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In Rebuking Prenatal Coverage, Republicans Don’t Understand How Health Insurance Works

Christine Grimaldi

Out of all the Affordable Care Act's policies, Republicans have long targeted those that help pregnant people and new parents.

Congressional Republicans removed any doubt that their American Health Care Act would hurt women and gender nonconforming people when one of their own this week questioned why men should deign to pay for prenatal coverage.

Rep. John Shimkus (R-IL) raised the question during a roughly 27-hour markup of Republicans’ legislative assault on the ability of people with low incomes to access quality, affordable health care, including reproductive health-care services at Planned Parenthood affiliates that could no longer accept Medicaid patients under the GOP plan. Shimkus’ question spoke to the GOP’s flawed understanding of how health insurance works.

As Rep. Mike Doyle (D-PA) questioned the GOP’s objections to Affordable Care Act (ACA) mandates, Shimkus asked if he could provide an explanation.

“What about men having to purchase prenatal care?” Shimkus said in a one-minute clip that NARAL Pro-Choice America posted Thursday on Twitter. 

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The ACA indeed requires health plans in the individual and small group markets to cover essential health benefits,” a set of ten categories of health services. The benefits categories include pregnancy, maternity, and newborn care, as well as a wide range of preventive services, including contraceptives.

Republicans’ ACA repeal-and-replace measure kills essential health benefits for Medicaid recipients—again, targeting people who have few options. The U.S. Department of Health and Human Services (HHS) could still gut essential health benefits writ large and target the ACA’s popular birth control benefit providing no-copay contraceptives to consumers. In doing so, the Trump administration could take on the criticism that Republican lawmakers have been forced to confront at angry town hall meetings over repealing the ACA and “defunding” Planned Parenthood.

Shimkus’ question appeared to shock the committee room into silence. Some inaudible murmurs could be heard from the dais.

The hearing then devolved into a shouting match between Shimkus and Doyle.

“I’m just—is that not correct?” Shimkus said. “And should they?”

“There’s no such thing as à la carte insurance, John. You don’t get to—”

“That’s the point, that’s the point!”

“You tell me what insurance company will do that,” Doyle said, wagging his finger at his colleague. “There isn’t a single insurance company in the word that does that, John.”

Doyle was right. Health insurance doesn’t work that way, according to Nancy Metcalf, a Consumer Reports expert on the topic. As she wrote in 2013:

Health insurance, like all insurance, works by pooling risks. The healthy subsidize the sick, who could be somebody else this year and you next year. Those risks include any kind of health care a person might need from birth to death—prenatal care through hospice. No individual is likely to need all of it, but we will all need some of it eventually.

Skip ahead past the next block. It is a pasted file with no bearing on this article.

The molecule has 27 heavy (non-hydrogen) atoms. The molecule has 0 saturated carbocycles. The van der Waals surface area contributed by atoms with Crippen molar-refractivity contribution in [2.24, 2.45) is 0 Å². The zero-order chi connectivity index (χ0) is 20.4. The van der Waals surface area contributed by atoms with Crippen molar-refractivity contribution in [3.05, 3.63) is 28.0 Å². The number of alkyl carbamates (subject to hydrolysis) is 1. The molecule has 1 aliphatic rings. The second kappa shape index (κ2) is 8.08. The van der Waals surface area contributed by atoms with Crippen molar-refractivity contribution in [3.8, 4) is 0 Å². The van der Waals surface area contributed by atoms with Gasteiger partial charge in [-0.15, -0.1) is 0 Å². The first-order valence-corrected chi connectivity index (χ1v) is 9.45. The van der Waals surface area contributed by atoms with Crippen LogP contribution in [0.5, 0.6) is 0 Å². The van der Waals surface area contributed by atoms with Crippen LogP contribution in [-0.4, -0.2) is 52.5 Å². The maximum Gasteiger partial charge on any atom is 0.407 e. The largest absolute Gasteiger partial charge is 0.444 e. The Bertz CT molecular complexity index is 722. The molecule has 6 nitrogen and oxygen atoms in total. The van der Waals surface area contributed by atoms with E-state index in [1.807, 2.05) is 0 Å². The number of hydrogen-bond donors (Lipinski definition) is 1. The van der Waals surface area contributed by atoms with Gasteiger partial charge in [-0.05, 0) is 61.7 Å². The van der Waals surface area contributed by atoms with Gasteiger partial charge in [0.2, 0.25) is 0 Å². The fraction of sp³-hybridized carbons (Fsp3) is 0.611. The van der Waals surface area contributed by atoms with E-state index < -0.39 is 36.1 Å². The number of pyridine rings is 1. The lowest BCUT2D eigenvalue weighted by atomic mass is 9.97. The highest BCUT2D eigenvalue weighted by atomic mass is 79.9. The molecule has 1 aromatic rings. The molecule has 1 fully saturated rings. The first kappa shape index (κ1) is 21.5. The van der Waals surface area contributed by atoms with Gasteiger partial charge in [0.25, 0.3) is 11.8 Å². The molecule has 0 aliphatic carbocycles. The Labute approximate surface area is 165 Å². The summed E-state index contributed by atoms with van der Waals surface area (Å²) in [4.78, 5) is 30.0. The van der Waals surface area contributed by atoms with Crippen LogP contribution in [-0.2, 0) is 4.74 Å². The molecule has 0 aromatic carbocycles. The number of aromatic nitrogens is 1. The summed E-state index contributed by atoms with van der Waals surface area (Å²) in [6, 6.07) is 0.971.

So, as a middle-aged childless man you resent having to pay for maternity care or kids’ dental care. Shouldn’t turnabout be fair play? Shouldn’t pregnant women and kids be able to say, “Fine, but in that case why should we have to pay for your Viagra, or prostate cancer tests, or the heart attack and high blood pressure you are many times more likely to suffer from than we are?” Once you start down that road, it’s hard to know where to stop. If you slice and dice risks, eventually you don’t have a risk pool at all, and the whole idea of insurance falls apart.

It’s worth noting that virtually all employer plans cover maternity care for exactly this reason: a unified risk pool.

Prior to the ACA, Metcalf explained, insurers often excluded maternity coverage from individual plans, forcing people to purchase maternity riders in states that offer that option.

“In many cases it costs more than the main policy itself, and you can’t use it for at least a year after you buy it, and it often has a separate deductible of up to $5,000,” she said.

“Why so expensive? Because the only people who buy it are, naturally, people planning to have a baby. Insurers know this and price accordingly.”

Out of all the ACA’s policies, Republicans have long targeted those that help pregnant people and new parentsIn 2013, then-Rep. Renee Ellmers (D-NC) questioned an Obama administration HHS secretary over maternity coverage.

“As far as the essential health benefits, correct me if I’m wrong, do men not have to buy maternity coverage?” Ellmers reportedly said at the time.

“To the best of your knowledge, has a man ever delivered a baby?” Ellmers asked.

Spoiler alert: Men have carried pregnancies to term. And Republicans’ health-care proposal stands to hurt transgender people who could be viewed as having a “pre-existing condition,” said National Center for Transgender Equality Executive Director Mara Keisling. She criticized the plan to strip Planned Parenthood, “perhaps the country’s single largest provider of health care for transgender people,” of Medicaid reimbursements.

“President Trump and leaders in Congress don’t seem to understand that this is not a political exercise—they are playing with millions of Americans’ lives,” she said.

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